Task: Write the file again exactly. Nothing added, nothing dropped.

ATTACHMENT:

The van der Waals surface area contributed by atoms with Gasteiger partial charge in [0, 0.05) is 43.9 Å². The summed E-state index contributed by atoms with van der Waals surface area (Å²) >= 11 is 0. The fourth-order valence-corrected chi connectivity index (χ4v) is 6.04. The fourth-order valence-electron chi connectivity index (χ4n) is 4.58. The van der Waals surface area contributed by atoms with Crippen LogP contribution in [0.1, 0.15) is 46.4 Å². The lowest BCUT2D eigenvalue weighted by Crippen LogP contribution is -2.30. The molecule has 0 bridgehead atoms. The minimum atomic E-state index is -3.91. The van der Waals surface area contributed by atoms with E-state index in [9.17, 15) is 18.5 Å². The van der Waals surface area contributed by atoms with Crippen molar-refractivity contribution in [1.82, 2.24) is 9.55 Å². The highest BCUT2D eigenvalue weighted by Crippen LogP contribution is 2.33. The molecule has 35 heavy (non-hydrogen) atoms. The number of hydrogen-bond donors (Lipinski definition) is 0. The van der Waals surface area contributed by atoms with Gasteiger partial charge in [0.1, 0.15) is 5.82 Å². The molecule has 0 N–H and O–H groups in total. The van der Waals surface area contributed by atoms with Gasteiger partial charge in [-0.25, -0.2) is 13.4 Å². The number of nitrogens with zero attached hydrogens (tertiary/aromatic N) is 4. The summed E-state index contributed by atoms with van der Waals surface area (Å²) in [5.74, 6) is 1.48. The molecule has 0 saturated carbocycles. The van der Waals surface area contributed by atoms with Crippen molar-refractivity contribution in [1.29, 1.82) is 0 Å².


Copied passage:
The van der Waals surface area contributed by atoms with Gasteiger partial charge in [0, 0.05) is 43.9 Å². The summed E-state index contributed by atoms with van der Waals surface area (Å²) >= 11 is 0. The fourth-order valence-corrected chi connectivity index (χ4v) is 6.04. The fourth-order valence-electron chi connectivity index (χ4n) is 4.58. The van der Waals surface area contributed by atoms with Crippen LogP contribution in [0.1, 0.15) is 46.4 Å². The lowest BCUT2D eigenvalue weighted by Crippen LogP contribution is -2.30. The molecule has 0 bridgehead atoms. The minimum atomic E-state index is -3.91. The van der Waals surface area contributed by atoms with E-state index in [9.17, 15) is 18.5 Å². The van der Waals surface area contributed by atoms with Crippen molar-refractivity contribution in [1.82, 2.24) is 9.55 Å². The highest BCUT2D eigenvalue weighted by Crippen LogP contribution is 2.33. The molecule has 35 heavy (non-hydrogen) atoms. The number of hydrogen-bond donors (Lipinski definition) is 0. The van der Waals surface area contributed by atoms with Gasteiger partial charge in [0.1, 0.15) is 5.82 Å². The molecule has 0 N–H and O–H groups in total. The van der Waals surface area contributed by atoms with Gasteiger partial charge in [-0.25, -0.2) is 13.4 Å². The number of nitrogens with zero attached hydrogens (tertiary/aromatic N) is 4. The summed E-state index contributed by atoms with van der Waals surface area (Å²) in [5.74, 6) is 1.48. The molecule has 0 saturated carbocycles. The van der Waals surface area contributed by atoms with Crippen molar-refractivity contribution in [1.29, 1.82) is 0 Å².